Inflation concerns spark new political fights

Biden administration officials are insisting that the recent inflation spike will be temporary, but political challenges are already emerging from the historically high price levels that have yet to show any signs of receding.

Inflationary speed bumps are hitting the economy as it recovers from the coronavirus pandemic, causing anxiety in the business community and prompting Republicans to reposition themselves as the fiscally responsible party heading into a debt ceiling fight.

Federal Reserve officials say they’re now expecting inflation to rise 3.4 percent in 2021, compared with 2.4 percent just two months ago. They also raised their economic growth forecast for the year to 7 percent, from 6.5 percent in March.

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A White House official told The Hill that the updated figures reaffirm that President BidenJoe BidenBriahna Joy Gray: White House thinks extending student loan pause is a 'bad look' Biden to meet with 11 Democratic lawmakers on DACA: report Former New York state Senate candidate charged in riot MORE’s economic plan is working.

“That’s the story of President Biden’s presidency after just five months in office: economic growth is up, unemployment is down, and America is roaring back thanks to the President’s leadership,” the official said.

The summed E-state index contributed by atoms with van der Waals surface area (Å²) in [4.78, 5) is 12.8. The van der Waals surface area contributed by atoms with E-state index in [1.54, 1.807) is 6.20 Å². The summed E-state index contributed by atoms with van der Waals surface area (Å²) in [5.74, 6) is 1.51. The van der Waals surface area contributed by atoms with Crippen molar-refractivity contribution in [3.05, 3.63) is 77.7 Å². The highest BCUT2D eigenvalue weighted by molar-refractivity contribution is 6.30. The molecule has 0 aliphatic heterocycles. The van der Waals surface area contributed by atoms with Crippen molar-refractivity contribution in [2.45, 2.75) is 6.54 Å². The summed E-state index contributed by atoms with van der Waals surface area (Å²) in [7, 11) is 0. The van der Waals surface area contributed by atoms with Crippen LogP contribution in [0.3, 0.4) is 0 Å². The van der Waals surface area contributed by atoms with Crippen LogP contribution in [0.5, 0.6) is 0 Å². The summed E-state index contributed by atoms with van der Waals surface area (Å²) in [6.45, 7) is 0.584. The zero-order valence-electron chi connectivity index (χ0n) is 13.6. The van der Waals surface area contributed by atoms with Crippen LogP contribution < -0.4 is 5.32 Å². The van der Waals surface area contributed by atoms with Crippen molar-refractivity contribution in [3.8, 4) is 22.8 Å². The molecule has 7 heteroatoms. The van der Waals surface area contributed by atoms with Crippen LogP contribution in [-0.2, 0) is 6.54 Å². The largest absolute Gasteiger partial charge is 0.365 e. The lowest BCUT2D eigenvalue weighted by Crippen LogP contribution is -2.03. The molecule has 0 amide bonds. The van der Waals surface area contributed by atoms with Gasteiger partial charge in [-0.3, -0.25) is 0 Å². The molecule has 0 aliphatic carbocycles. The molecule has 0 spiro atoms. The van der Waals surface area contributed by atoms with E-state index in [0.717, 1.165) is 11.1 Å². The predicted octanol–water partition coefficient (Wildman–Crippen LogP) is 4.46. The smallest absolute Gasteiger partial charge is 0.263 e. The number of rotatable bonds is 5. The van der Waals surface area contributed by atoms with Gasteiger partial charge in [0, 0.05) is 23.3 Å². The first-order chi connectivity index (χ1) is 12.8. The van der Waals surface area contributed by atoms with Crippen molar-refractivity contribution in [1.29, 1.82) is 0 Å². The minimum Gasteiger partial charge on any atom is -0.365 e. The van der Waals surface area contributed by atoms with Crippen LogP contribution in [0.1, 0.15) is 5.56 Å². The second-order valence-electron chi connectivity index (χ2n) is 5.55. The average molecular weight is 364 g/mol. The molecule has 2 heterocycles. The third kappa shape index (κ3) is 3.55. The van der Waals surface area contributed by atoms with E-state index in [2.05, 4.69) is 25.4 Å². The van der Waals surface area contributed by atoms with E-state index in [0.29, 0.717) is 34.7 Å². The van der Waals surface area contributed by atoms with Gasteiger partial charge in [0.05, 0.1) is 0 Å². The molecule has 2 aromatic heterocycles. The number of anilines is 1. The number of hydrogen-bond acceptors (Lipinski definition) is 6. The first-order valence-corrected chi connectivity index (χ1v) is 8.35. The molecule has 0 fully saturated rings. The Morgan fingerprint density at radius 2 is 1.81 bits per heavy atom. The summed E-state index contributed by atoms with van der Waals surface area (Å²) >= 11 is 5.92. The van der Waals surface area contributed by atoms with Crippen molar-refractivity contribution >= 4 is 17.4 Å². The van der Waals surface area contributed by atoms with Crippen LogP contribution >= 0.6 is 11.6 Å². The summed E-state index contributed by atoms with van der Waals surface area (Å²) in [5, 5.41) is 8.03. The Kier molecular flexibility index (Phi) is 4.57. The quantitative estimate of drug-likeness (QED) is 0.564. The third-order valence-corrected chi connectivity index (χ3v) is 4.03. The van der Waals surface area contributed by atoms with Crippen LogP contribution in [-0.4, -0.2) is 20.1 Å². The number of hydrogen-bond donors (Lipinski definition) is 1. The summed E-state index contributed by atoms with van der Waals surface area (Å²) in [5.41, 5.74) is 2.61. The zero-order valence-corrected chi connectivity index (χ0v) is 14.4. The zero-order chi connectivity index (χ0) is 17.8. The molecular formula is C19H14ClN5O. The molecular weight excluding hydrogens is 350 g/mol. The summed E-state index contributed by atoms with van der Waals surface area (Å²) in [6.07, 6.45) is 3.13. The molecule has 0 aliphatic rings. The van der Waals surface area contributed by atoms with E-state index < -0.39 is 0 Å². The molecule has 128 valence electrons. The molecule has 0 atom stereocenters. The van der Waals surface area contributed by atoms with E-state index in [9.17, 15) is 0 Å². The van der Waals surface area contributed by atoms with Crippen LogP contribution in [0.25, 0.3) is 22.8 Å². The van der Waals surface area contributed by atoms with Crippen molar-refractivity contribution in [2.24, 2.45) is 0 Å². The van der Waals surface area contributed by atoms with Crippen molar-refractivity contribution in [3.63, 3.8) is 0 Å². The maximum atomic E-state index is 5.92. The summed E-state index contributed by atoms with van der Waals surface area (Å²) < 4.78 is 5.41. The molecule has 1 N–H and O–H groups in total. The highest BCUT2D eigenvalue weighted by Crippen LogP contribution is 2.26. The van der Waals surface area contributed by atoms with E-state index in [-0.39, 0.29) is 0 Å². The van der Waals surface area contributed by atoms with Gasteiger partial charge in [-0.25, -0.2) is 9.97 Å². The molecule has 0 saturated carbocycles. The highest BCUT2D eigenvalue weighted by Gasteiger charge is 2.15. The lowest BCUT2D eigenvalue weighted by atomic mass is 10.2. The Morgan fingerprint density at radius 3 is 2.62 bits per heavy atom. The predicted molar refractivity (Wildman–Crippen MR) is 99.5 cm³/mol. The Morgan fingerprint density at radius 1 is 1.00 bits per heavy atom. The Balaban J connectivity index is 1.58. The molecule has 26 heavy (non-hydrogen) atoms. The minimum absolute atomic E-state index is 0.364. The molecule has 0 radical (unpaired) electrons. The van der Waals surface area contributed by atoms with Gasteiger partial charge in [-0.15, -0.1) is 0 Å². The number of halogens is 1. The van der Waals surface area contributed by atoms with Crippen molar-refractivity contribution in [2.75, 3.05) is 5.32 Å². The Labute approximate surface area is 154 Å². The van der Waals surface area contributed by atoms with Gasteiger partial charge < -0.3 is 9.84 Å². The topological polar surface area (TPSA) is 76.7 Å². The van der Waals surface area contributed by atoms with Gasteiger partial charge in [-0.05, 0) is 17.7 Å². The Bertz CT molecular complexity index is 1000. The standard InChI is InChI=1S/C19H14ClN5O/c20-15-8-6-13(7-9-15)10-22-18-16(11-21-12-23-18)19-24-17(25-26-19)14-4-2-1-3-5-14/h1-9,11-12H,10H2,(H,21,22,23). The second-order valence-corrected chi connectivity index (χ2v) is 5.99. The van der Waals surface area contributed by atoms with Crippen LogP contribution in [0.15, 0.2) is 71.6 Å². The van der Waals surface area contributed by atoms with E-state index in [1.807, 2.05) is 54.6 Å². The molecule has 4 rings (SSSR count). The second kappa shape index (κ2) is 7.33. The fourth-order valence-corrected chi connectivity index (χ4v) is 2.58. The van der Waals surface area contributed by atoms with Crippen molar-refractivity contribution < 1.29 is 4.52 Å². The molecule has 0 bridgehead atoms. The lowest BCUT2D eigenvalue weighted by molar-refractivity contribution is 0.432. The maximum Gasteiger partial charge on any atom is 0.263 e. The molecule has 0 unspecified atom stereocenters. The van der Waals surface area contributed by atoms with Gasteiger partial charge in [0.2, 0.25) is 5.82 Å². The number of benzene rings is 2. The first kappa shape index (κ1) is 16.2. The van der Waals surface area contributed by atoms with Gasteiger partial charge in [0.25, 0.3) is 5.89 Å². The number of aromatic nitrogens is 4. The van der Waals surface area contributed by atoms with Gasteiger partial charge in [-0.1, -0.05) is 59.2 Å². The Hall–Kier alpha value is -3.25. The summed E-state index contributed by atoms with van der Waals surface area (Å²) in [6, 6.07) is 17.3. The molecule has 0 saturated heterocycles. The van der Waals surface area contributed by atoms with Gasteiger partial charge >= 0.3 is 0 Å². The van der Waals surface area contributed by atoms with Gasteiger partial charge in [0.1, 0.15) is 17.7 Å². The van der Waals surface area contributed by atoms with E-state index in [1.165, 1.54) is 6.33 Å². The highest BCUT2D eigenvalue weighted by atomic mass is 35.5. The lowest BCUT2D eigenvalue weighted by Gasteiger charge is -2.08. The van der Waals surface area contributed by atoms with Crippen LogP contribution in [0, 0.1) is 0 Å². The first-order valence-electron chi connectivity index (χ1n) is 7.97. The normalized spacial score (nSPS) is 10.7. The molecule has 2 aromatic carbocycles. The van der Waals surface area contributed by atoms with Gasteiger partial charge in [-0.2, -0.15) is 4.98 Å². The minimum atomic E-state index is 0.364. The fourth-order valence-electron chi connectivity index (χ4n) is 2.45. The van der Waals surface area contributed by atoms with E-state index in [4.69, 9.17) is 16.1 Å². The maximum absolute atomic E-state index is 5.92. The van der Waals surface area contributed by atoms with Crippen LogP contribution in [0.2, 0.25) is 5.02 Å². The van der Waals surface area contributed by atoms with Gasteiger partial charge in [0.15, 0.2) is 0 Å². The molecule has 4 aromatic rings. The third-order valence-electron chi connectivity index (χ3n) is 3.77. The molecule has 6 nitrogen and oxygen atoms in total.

But GOP lawmakers argue that both government spending and inflation are spiraling out of control.

Republican Study Committee Chairman Jim Banks (R-Ind.) this week sent a memo to members of the largest GOP caucus on Capitol Hill outlining demands heading into a fight over raising the debt limit.

“Given the worsening fiscal outlook for the federal government and at least 3 ½ more years of President Biden proposing trillions and trillions of dollars of deficit-financed spending, it is more important than ever for conservatives to reclaim the debt limit as a tool to highlight and force action on our nation’s spending problem,” Banks wrote.

A two-year deal reached in 2019 to suspend the legal limit on how much debt the federal government can owe is set to expire on Aug. 1. Failure to reach an agreement on the debt ceiling could lead to the U.S. government defaulting on its debt, a move that would likely trigger chaos in the global financial system.

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For that reason, Republican lawmakers are planning to use the upcoming deadline to extract spending cuts. Several GOP senators warned Treasury Secretary Janet YellenJanet Louise YellenGOP sees debt ceiling as its leverage against Biden On The Money: Yellen to Congress: Raise the debt ceiling or risk 'irreparable harm' | Frustration builds as infrastructure talks drag Yellen to Congress: Raise the debt ceiling or risk 'irreparable harm' MORE in hearings this week that the White House must rein in its spending plans, citing inflation as a concern.

“If inflation expectations become unanchored, which no one can credibly claim cannot happen, the resulting increased interest rates can turn federal debt service costs into budget busters,” Sen. Mike CrapoMichael (Mike) Dean CrapoHow Sen. Graham can help fix the labor shortage with commonsense immigration reform Lobbying world On The Money: Biden fires head of Social Security Administration | IRS scandals haunt Biden push for more funding MORE (R-Idaho) told Yellen at a Senate Finance Committee hearing Wednesday.